When three NSW police officers turned up unannounced at rights activist Seth Dias’ home on 26 October to drill him about whether he’d be attending a protest this week, they made “explicitly clear” that they’d switched on their body cams before asking a list of questions.
The officers asked if he’d be attending demonstrations regarding the International Mining and Resources Conference in Sydney this Wednesday through to Friday. Dias said he had no idea about any such rallies, and they underscored their concern was regarding Blockade Australia actions.
“I was then asked if I was intending to organise or attend any protest on the 2 to 4, or if I was aware of any circulation on any social media platform about a demonstration on these dates,” wrote ASEN (Australian Student Environment Network) state convenor, “to which I said I had not seen anything.”
This intimidatory tactic is nothing new for state law enforcement officials. They’ve been paying activists pre-rally visits for years now. However, over recent months, it’s been on the increase, and over the past week, the reports of these impromptu calls nationwide have gone through the roof.
The real clincher in the Dias incident is not only were officers trying to scare him off, but they also stressed that new anti-protest laws mean that if he was to show up to the protest, he knew nothing about, and obstruct a road, he’d be liable to up to 2 years in prison and/or a fine of $22,000.
A rights violating practice
The Perrottet government passed amendments to the Roads Act 1993 (NSW) in early April.
So, today, without obstructing roads, bridges, tunnels and places designated as major facilities without police preapproval the aforementioned draconian penalties now apply. And these laws were passed to specifically stamp out climate protests at a time of escalating extreme weather events.
These laws have not only had a chilling effect on climate protests in general, but they’ve also bolstered NSW police in its use of excessive force at protests and intimidatory tactics, such as home visits, as well as stakeouts and at times, raids on climate defender gatherings.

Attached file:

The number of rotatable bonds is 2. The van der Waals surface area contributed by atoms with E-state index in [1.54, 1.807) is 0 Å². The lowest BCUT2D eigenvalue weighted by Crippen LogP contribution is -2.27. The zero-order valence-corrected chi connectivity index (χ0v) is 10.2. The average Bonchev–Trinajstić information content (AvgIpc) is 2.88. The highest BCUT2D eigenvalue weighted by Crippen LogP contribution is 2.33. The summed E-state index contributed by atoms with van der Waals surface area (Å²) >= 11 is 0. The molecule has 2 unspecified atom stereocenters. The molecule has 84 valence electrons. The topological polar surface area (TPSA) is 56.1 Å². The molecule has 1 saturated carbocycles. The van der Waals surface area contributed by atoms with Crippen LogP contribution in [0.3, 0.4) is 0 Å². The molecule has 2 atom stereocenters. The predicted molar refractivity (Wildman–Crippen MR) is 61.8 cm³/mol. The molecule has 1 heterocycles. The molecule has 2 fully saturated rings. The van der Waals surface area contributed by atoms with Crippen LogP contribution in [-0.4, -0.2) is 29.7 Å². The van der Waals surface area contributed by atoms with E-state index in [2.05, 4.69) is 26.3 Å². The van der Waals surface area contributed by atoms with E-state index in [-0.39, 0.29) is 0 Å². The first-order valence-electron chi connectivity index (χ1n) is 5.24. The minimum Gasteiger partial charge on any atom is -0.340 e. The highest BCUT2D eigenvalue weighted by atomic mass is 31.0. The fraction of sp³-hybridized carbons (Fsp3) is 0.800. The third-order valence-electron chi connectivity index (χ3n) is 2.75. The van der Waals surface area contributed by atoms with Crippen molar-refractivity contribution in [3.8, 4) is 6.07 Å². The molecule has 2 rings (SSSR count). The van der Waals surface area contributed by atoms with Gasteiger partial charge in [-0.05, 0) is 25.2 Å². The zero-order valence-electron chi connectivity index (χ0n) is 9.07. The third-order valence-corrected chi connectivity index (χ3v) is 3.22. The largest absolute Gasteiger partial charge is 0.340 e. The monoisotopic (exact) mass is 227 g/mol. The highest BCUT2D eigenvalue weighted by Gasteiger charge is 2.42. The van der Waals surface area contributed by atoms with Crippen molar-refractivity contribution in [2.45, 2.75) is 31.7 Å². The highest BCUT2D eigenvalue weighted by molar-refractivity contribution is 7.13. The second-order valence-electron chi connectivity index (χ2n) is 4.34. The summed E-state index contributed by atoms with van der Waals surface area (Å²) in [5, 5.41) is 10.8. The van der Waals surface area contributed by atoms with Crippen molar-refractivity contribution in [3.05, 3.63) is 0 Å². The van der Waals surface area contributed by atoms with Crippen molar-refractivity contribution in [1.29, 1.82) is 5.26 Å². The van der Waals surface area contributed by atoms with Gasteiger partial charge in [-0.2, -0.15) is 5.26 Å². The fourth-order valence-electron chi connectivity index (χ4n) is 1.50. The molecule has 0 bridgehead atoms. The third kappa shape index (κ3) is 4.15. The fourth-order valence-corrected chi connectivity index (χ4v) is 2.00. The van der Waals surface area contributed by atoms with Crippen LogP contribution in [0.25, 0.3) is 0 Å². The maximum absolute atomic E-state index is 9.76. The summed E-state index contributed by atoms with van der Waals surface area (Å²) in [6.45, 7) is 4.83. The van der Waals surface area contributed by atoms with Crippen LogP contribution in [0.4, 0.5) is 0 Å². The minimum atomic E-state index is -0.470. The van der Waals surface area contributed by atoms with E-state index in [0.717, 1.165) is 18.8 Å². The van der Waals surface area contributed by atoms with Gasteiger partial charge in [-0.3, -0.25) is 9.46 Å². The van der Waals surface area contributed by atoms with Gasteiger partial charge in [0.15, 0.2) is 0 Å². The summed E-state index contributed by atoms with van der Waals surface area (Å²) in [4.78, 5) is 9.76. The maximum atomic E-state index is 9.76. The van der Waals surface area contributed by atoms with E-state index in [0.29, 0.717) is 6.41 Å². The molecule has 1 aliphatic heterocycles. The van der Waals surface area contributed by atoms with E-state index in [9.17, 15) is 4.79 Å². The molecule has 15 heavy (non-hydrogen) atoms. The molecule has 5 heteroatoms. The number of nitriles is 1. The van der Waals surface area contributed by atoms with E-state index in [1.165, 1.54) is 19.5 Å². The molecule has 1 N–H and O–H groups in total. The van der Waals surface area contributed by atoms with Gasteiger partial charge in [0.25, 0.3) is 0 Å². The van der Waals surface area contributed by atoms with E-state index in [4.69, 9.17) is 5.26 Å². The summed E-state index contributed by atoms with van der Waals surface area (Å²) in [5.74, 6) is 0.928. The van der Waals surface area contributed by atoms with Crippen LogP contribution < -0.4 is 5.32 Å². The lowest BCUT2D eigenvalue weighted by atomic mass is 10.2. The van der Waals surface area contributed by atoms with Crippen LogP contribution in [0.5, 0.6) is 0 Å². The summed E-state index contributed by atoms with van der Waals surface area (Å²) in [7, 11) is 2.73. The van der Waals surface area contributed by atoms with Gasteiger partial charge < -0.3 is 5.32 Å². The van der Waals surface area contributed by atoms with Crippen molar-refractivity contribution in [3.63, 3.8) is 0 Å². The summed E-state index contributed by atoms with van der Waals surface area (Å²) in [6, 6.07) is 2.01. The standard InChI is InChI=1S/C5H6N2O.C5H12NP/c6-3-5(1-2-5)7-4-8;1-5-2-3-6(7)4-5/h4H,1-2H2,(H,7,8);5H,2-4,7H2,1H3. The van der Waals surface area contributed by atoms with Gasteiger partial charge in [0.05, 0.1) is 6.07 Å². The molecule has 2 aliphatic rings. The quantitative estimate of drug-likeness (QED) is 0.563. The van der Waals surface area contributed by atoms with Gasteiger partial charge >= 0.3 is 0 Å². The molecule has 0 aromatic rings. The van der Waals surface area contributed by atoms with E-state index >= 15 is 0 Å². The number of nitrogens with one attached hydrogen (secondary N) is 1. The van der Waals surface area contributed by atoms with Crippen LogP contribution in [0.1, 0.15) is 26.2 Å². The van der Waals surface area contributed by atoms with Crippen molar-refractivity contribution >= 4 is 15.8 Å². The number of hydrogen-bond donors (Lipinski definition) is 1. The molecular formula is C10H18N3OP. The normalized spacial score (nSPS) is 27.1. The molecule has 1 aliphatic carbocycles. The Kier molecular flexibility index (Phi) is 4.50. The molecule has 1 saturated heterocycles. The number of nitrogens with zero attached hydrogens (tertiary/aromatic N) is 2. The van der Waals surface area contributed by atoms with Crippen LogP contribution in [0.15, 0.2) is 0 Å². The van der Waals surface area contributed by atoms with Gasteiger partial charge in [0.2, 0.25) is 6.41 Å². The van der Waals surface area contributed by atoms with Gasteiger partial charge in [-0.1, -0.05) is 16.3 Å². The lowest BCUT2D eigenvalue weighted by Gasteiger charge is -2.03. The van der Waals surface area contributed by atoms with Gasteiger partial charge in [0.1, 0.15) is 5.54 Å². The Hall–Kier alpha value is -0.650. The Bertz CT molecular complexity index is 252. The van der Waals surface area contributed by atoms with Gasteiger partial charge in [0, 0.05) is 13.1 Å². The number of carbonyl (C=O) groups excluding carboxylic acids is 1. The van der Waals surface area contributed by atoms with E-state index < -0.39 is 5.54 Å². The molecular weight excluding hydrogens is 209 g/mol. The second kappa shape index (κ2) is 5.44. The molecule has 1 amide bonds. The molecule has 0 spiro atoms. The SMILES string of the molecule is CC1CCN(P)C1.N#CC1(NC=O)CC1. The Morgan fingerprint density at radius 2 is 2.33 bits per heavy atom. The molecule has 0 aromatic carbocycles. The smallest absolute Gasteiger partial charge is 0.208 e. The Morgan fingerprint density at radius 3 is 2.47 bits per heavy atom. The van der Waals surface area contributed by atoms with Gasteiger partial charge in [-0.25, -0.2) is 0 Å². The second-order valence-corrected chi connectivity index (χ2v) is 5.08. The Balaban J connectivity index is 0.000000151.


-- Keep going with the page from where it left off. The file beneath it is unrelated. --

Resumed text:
Melbourne Activist Legal Support stated last week that it’s aware of police visits regarding IMARC taking place in Victoria, NSW, the ACT and Queensland. It maintained that the intimidating home visits are “an unacceptable form of political policing that undermines civil and human rights”.
In its 27 October post, MALS advised that the subject of such a police visit is under no obligation to answer questions, “have a chat” or return police calls. It added that they can ask officers what they want, as well as what their names, badge numbers and stations are and if they have a warrant.
And MALS further pointed out that if police do turn up on an individual’s doorstep threatening prison time if they were to show up to a protest, the activist can openly film the whole encounter.
An activist hit list
A vocal opponent of the Perrottet government’s new anti-protest laws, NSW Greens MLC Abigail Boyd said in a statement on Sunday that her party has been made aware of a large number of incidents involving police visiting activists, and it’s demanding the police minister make it stop.
Boyd, who has passed a number of motions trying to get the new protest laws wound back, said these visits are leaving activists feeling “intimidated and shaken”, and its conduct one “would expect in a dictatorship, not a democracy”.
The Greens MLC further stated that the actions of NSW police last week infer that it has a “McCarthyist register of the progressive and politically engaged”, whom they’ve been visiting. And she’s concerned that facial recognition technology may be employed in surveilling activists.
“This is a wildly inappropriate use of police time and resources, acting as a protection racket for billionaire corporations and shareholders at the expense of the rights and liberty of concerned citizens of this state,” Boyd concluded her press release.
“Imagine if the NSW Coalition government spent this sort of energy and resources on acting to address the climate emergency in a meaningful way – I have no doubt that would reduce the number of protests that this government finds so inconvenient.”